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Judges affirm denial of post-conviction relief

April 19, 2012
Jennifer Nelson
The Indiana Court of Appeals has upheld the denial of a man’s request for post-conviction relief because he couldn’t prove that his trial or appellate counsel were ineffective.
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Department of Workforce Development scammed out of $2 million

April 19, 2012
Jennifer Nelson
The Indiana Department of Workforce Development announced Wednesday afternoon that it allegedly has been cheated out of $2.4 million in unemployment insurance benefits. Fifteen people have been indicted for allegedly scheming to use fake companies to claim benefits.
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COA upholds denial of fugitive's request to file an appeal

April 19, 2012
Jennifer Nelson
A woman convicted of murdering her husband in the 1970s who escaped from prison and remained a fugitive for 35 years isn’t entitled to file a petition for belated appeal because her willful act of fleeing prevented her attorney from pursuing the appeal.
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Judges reverse grant of unemployment benefits

April 18, 2012
Jennifer Nelson
The Indiana Court of Appeals has held that if an employee’s explanation for the behavior that led to his termination is another terminable offense, that provides just cause for termination. As a result, the judges reversed the decision to grant a fired man unemployment benefits.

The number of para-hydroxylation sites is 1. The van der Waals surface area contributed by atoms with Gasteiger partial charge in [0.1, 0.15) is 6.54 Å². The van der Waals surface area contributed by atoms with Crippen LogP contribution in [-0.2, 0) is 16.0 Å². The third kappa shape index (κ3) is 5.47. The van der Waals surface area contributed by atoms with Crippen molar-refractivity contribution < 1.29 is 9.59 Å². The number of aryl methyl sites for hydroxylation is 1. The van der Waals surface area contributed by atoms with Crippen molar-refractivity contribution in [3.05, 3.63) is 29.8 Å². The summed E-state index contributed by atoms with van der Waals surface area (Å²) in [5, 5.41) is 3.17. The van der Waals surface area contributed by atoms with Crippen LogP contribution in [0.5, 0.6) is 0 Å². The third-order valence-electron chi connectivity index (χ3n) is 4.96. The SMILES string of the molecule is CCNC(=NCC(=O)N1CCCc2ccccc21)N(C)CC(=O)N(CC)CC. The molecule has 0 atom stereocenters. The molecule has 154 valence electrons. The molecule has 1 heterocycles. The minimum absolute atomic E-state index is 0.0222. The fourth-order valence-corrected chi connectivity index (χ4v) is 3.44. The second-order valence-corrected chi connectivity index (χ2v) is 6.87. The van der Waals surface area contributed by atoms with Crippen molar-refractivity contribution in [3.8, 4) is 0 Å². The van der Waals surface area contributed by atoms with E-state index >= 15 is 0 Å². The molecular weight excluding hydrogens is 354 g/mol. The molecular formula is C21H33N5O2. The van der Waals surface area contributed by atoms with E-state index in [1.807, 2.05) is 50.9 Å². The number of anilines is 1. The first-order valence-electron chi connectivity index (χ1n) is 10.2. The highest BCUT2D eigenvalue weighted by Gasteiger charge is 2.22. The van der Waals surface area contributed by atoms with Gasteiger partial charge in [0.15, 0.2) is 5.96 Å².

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COA split on ability to review case

April 18, 2012
Jennifer Nelson
The majority on a personal injury case has dismissed it for appellate review, finding the Indiana Court of Appeals doesn’t have jurisdiction. The majority believed the case was not timely appealed.
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7th Circuit upholds sentence for drug offenses

April 17, 2012
Jennifer Nelson
Dealing with the issue for the first time, the 7th Circuit Court of Appeals has held that a certificate of appealability is needed for the part of a case that challenges the denial of collateral relief.
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Judge leaves attorneys on tax refund appeal

April 17, 2012
Jennifer Nelson
Indiana Tax Court Judge Martha Wentworth has denied the State Department of Revenue’s attempt to disqualify the two attorneys representing a company in a refund dispute.
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Mother's actions support contempt finding

April 17, 2012
Jennifer Nelson